Frenchman Florent Manaudou joined his sister Laure as the first champion siblings in Olympic swimming history with a shock victory in the men's 50m freestyle final on Friday.
Manaudou, 21, the younger brother of the former Olympic women's 400m freestyle champion, hit the wall in 21.34secs to win the furious one-lap dash.
Laure Manaudou, the first Frenchwoman to win Olympic swimming gold when she captured the 400m freestyle crown in Athens in 2004, rushed out on to the pool deck to hug her brother.
"My sister has given me her full support in my Olympic dream and said if I needed her, she would be there for me," said Manaudou, the youngest swimmer in the final.
"We didn't say much, there weren't many words when we hugged, but we understand each other.
"My sister told me she is very proud of me. Maybe she is passing the baton to me, and I'm more stressed when she is swimming than when I am."
It was France's fourth gold medal in the pool, their best performance at an Olympics.
"It all began with my sister in 2004 with the freestyle and then there was Alain Bernard, who was the champion in Beijing," he said.
"Now we are a great swimming nation and I hope it will continue.
"I really want to enjoy what I achieved this evening, I want to call my friends and family."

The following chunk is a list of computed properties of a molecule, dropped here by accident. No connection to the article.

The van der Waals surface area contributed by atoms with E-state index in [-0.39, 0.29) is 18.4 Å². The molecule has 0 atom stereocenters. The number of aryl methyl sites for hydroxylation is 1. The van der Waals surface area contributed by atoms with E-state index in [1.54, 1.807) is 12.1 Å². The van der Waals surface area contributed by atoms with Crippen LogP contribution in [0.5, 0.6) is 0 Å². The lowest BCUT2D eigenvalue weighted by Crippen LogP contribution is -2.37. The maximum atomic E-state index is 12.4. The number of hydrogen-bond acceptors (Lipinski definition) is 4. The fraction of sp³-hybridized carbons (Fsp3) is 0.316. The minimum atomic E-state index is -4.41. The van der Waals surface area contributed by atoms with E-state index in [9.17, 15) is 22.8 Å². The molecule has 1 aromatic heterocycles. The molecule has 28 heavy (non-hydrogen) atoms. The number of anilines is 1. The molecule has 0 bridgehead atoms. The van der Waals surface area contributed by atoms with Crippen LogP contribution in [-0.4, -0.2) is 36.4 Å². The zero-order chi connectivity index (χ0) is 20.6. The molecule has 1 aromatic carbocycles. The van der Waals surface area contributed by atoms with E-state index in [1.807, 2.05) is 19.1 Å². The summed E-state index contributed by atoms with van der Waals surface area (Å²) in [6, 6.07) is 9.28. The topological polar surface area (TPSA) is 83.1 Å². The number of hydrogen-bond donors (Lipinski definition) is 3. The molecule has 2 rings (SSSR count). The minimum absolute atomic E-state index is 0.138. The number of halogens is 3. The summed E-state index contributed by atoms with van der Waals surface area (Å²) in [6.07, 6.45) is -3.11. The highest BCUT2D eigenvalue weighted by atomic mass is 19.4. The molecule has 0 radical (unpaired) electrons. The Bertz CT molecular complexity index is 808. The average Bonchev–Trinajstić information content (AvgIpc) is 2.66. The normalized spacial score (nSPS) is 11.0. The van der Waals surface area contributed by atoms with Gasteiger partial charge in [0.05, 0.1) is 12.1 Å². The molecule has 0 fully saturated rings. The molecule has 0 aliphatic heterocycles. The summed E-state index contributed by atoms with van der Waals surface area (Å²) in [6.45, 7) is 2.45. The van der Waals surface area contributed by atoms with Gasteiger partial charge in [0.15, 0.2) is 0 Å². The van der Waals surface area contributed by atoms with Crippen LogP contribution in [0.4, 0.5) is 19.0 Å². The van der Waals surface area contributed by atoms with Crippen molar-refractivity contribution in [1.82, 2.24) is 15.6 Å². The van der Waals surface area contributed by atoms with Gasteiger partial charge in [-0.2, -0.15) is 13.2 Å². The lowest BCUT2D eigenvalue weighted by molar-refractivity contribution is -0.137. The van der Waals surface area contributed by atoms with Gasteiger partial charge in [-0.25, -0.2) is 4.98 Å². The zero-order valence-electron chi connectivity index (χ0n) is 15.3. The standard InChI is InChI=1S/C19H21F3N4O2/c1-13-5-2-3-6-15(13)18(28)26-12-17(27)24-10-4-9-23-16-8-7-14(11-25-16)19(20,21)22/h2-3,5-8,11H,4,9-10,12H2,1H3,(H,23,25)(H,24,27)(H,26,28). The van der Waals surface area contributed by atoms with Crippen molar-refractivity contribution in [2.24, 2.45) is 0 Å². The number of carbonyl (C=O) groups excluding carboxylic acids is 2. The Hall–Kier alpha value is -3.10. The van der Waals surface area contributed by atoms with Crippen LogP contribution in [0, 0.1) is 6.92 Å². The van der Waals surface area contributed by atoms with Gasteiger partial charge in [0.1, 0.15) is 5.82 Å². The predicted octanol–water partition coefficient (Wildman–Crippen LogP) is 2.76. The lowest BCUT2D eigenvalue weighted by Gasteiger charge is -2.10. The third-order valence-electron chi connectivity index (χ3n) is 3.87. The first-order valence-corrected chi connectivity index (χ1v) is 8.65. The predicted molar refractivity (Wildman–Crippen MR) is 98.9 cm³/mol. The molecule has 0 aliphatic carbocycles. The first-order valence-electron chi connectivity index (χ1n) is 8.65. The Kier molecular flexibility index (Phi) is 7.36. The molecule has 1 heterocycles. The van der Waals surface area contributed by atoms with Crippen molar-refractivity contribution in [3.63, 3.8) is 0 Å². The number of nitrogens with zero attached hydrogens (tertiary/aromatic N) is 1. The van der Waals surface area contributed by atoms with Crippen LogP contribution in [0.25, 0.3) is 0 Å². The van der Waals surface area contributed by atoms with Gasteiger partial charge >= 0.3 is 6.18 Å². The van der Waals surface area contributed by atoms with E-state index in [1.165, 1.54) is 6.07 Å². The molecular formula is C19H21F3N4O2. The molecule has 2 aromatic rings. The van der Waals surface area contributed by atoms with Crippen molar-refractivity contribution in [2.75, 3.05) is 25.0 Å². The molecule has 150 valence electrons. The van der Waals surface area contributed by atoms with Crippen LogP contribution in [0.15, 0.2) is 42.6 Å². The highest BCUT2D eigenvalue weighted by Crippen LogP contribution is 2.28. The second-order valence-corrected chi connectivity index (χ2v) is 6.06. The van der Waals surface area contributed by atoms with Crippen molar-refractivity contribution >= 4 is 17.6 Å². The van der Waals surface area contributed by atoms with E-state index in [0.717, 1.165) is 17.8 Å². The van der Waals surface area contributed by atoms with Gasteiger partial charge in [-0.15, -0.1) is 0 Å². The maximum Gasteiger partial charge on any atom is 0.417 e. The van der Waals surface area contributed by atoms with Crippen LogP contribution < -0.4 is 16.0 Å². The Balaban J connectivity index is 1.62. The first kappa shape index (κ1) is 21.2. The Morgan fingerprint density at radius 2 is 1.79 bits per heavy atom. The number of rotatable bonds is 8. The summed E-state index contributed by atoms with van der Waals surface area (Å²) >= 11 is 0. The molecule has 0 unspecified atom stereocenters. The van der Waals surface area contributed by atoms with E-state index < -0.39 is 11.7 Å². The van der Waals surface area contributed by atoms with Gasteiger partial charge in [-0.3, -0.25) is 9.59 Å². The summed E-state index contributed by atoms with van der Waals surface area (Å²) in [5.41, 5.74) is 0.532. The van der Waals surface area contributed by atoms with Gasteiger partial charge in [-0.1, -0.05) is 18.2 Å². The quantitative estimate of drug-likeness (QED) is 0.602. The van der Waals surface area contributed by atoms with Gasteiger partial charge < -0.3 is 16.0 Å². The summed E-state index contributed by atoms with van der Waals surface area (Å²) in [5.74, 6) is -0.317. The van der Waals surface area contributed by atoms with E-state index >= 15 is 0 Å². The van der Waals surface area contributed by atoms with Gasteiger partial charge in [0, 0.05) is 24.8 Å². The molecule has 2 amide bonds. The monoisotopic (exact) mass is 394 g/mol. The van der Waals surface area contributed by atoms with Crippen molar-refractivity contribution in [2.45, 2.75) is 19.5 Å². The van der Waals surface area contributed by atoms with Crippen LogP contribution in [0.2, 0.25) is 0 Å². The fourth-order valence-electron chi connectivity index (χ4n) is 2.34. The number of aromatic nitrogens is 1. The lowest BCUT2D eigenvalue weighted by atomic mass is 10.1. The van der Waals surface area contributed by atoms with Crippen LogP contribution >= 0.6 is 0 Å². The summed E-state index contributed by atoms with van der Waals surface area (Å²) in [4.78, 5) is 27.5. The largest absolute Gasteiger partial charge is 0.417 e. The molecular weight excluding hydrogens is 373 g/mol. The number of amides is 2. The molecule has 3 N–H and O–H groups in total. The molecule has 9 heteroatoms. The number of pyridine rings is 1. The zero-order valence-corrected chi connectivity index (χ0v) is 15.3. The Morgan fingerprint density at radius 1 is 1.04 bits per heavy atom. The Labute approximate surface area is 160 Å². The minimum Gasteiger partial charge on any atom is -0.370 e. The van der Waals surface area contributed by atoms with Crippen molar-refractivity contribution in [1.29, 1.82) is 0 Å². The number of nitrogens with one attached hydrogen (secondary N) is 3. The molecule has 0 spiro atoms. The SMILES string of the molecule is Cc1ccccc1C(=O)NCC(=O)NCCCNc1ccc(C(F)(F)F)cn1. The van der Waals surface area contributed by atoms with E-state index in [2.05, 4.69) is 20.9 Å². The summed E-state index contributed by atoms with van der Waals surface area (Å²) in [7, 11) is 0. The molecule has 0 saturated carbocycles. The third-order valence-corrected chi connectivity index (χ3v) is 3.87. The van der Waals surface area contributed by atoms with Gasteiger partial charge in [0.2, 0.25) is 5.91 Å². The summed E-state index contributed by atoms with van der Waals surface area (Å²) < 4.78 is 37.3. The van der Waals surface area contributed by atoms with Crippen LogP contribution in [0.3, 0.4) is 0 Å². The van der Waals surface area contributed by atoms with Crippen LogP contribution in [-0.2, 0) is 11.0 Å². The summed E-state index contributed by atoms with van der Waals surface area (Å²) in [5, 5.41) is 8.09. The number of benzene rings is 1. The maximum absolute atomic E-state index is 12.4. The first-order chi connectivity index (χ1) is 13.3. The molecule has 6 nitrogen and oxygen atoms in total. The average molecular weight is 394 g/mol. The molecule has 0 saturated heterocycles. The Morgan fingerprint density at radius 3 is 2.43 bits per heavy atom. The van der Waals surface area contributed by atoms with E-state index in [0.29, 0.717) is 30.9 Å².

Manaudou put down his upset win to his self-belief and being relaxed for the all-or-nothing race.
"I arrived at the Olympics with the seventh fastest time this year, but I knew I could swim faster," he said.
"I looked at my stroke a month before I came here and it paid off.
"If I had not believed, I would not have finished first today.
"I thought that I had to be more relaxed in the final. I knew that was the key to a 50m, I have always said that I could do it in an Olympic final.
"It's really great. The qualifying series was the hardest.
"For the final, I thought that I had reached my level and now it's just fun," he explained.
American Cullen Jones took the silver in 21.54sec, with Brazilian world record holder Cesar Cielo claiming bronze in 21.59sec.
Jones said the runners-up medal would give him motivation to swim on to the 2016 Rio Olympics.
"The time wasn't too bad, I am thankful I got second. I was dreaming of gold and I really wanted first, but I'll have to live with silver and that is enough motivation for another four years," Jones said.
Cielo's world record of 20.91sec still stands and he is relieved to have come away from the Olympics with a medal.
"I wasn't too disappointed, because at least I got a medal, but I wasn't feeling well," Cielo said.
"It was my fourth day of competition and I was tired. I wasn't as good as I was yesterday.
"I am satisfied with my training, but I will make a few changes for Rio."
Cielo's teammate Bruno Fratus was fourth, ahead of American Anthony Ervin, while former world record holder Eamon Sullivan of Australia was last.